The Assurance Maladie simulator has also been updated to reflect the fact people can have a booster now three months after their second dose (previously this was set at five and then four months) and also shows that people have up to seven months and two days to get a booster from the date of their last injection, before losing their pass.

This information was confirmed by the Direction générale de la santé (DGS) when contacted by Midi Libre.

"The expiry date of the vaccination certificate remains the same, i.e. 7 months after the 2nd dose - or 1st dose for people who have had the covid and benefited from a complete single-dose scheme", the DGS told Midi Libre.

Your health pass should activate immediately after you have received your booster dose, if you get it before January 15 - this is the date when all adults must have had a booster jab in order to be able to continue using their health pass.

If you are set to get your pass very close to the date, the pass will remain valid for an extra week, to ensure you are covered throughout. This is not the case for jabs given after January 15.

Will health pass checks continue on public transport?

Yes. Mr Castex said that the checks so far have been insufficient, and they will now be stepped up. SNCF has increased its checks since mid-December, but it has still been criticised as non-systematic.

Yet, the health pass will still only be required for long-distance journeys such as inter-regional travel (domestic flights, TGVs, Intercités, night trains, and cross-country coaches). It will not be needed for the metro, RERs, city buses or TER trains.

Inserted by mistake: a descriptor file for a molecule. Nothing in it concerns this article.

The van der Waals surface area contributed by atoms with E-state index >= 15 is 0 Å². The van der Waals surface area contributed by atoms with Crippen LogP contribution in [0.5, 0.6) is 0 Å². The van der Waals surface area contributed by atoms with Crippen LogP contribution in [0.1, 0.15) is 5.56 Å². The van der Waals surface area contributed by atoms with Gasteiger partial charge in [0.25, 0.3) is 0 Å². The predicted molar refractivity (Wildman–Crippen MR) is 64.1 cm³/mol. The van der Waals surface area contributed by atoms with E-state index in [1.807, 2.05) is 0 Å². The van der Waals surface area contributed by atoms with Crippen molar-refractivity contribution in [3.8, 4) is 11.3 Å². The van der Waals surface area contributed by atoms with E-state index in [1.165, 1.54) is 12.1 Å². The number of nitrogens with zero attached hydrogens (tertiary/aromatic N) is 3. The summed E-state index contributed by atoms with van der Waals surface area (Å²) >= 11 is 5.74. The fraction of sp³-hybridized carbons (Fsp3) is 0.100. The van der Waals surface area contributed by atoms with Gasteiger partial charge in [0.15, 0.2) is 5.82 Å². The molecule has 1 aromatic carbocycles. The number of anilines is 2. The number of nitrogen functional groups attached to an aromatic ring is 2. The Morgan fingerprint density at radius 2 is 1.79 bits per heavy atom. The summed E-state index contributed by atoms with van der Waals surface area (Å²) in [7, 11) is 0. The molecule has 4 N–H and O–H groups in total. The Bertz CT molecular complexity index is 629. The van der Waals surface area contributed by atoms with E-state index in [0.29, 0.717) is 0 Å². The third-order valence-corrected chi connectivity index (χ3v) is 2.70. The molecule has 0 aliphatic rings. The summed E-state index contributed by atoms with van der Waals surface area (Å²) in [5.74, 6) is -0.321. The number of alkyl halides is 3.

Punishments for false health passes will also be increased, with fines rising to €1,000 from the previous €135. Sanctions for the creation or sale of a fake pass will rise to five years in prison and a €75,000 fine.

Mr Castex said: “This is a lot more serious than simply breaking the law, it is a deliberate act of putting others in danger.”

Do I have to work from home in January? 

Yes, if at all possible for your job.

From January 3 for at least three weeks, the government will make it mandatory to work at least three days a week [and ideally four] from home for all companies and all workers for which it is possible, said Work Minister Elisabeth Borne.

The government is said to be discussing how to enforce this, including the suggestion of a fining system in place for businesses that do not comply.

Ms Borne said that she wanted “to put in place more persuasive and faster administrative sanctions” to encourage the measure.

Can I attend an event or concert I have booked for January? 

If the event takes place before January 15, the current rules apply and you will need a valid health pass.

However, you are advised to check with organisers to ensure it has not been postponed or cancelled due to the new capacity limits put in place. 

These are 2,000 people for indoor events and 5,000 for outdoor.

However, some sites such as theme parks are not concerned with the new capacity limits. The Astérix park in Oise and Disneyland Paris have both said that they are not aware of any new rules being imposed on them regarding this issue.

It is not yet clear if theme parks will need to apply the new rules when it comes to indoor shows and restaurants.

If the event takes place on January 15 or later, you will also need to have had your booster jab [dependent on when you had your second jab]. This has applied to the over 65s since mid December.

This will also hold true for the proposed vaccination pass, which is set to replace the health pass, if it is approved and in use from January 15.

If the vaccine pass is brought in only fully vaccinated people will be able to access ‘restricted’ health pass areas, such as restaurants.